As originally appeared in The Jerusalem Post on Thursday, December 7, 2016
I need to get this off my chest. I am sick and tired of listening to people complain about how hard it is to make ends meet, let alone save for the future. Yes life is hard, but complaining doesn’t change anything. Usually when I help out those in debt, they always end up justifying why they needed to make large purchases, even though they have no money. There is no magical potion needed to achieve financial security. What is needed is to make smart financial decisions.
So you need a car? You make $50,000 a year are married and have three children. You will be counseled by friends who will tell you to get a newish minivan. After all you can borrow some money to pay for it and it’s just great to own; kids will have space, you can drive carpool and there is always a demand in the second hand market so you can sell it and get most of your money back. Sounds like a good idea right? Wrong! How on earth can someone who makes $50,000 a year spend $35,000 on a car? Stop justifying the purchase with all these reasons. If you can’t afford it don’t buy it. It’s that simple. How many people do you know that became wealthy by taking on consumer debt?
How spoiled as a society have we become when we think that we are entitled to anything we want, and if the government won’t give it to us for “free”, Visa and MasterCard will take care of it. As former US president Calvin Coolidge said, “There is no dignity quite so impressive, and no one independence quite so important, as living within your means.”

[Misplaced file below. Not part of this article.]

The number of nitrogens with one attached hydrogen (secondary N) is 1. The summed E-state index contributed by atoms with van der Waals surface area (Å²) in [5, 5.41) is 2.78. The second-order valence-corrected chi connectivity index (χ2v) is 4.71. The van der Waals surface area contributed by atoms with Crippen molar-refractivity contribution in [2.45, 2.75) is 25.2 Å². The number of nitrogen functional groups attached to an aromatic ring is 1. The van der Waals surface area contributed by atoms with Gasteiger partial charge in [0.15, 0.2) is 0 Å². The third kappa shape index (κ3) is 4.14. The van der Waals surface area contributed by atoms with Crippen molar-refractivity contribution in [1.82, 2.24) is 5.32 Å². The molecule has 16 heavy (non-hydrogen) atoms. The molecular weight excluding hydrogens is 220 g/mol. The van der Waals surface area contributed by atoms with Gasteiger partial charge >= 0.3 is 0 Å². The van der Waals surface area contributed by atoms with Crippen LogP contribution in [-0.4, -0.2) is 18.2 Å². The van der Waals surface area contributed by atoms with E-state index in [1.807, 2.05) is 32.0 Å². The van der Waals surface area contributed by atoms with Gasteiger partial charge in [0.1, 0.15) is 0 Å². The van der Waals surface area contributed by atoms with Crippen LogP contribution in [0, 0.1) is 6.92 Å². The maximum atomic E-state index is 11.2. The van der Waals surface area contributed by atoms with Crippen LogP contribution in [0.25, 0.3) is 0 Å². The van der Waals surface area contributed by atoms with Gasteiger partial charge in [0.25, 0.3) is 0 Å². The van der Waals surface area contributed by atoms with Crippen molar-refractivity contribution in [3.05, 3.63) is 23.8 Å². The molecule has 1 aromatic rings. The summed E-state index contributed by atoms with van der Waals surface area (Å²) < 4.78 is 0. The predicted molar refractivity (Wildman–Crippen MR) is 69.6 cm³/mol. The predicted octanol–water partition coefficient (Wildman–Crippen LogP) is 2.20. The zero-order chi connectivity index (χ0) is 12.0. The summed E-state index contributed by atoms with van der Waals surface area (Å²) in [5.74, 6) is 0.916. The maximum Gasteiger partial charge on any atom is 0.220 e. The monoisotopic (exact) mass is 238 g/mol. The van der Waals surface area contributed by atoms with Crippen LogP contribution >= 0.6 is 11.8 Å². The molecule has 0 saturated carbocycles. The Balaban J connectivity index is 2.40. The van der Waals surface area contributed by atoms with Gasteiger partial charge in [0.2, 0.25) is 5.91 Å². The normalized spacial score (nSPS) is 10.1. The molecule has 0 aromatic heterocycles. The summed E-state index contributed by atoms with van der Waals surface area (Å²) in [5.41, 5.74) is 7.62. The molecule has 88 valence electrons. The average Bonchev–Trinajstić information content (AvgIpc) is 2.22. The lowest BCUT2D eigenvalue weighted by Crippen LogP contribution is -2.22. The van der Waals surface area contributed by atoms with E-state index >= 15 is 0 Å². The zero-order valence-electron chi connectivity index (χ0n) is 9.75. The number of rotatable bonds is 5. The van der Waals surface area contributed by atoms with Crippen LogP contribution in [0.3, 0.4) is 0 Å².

As Ben Zoma says in Ethics of the Fathers, “Who is rich? One who is satisfied with his lot.”
So often when I meet with newlyweds they start telling me all the things they “need”. Hello? If you are still both studying and parental support accounts for 80% of your monthly income, you don’t “need” much of anything. You need to finish school, start working and start paying your own way.
If you are newly married and work, how about sitting down and discussing your financial goals and then create a plan to achieve them, as opposed to spending every last penny, on entertainment, furniture and the dreaded aforementioned car.
As Ben Zoma says in Ethics of the Fathers, “Who is rich? One who is satisfied with his lot.” Wealthy people tend to have a similar approach to their money. I know some cynics out their will say something like, “They grew up rich and are used to a different standard of living than most of us, so this is irrelevant”. Well interestingly enough, I recently heard that more than 90% of millionaires are self made. They worked hard and saved.
A recent survey of nearly 700 high net-worth individuals by US Trust showed that they all have a lot in common vis-a-vis their financial management. It’s very important to plan for the long-term even at the expense of some current pleasure. Over 80% of these high-net worth investors said that investing in long-term goals is more important than funding current wants and needs. You need to pay yourself first and make saving a priority. If you spend first and save second, you will find out that there is nothing left to save!
They buy good, quality investments and hold them for a very long time. I know it’s boring, but it’s the tried and true way of building wealth. They buy real estate and invest in the stock market. They create an asset-allocation model, and stick to it, updating it from time to time as their goals and needs change.
There is no reason that you can’t be successful financially. All it takes is discipline in saving money and only buying what you can afford and truly need.
The information contained in this article reflects the opinion of the author and not necessarily the opinion of Portfolio Resources Group, Inc. or its affiliates. Aaron Katsman is author of the book Retirement GPS: How to Navigate Your Way to A Secure Financial Future with Global Investing (McGraw-Hill), and is a licensed financial professional both in the United States and Israel, and helps people who open investment accounts in the United States. Securities are offered through Portfolio Resources Group, Inc. (www.prginc.net). Member FINRA, SIPC, MSRB, FSI. For more information, call (02) 624-0995 visit www.aaronkatsman.com or email firstname.lastname@example.org.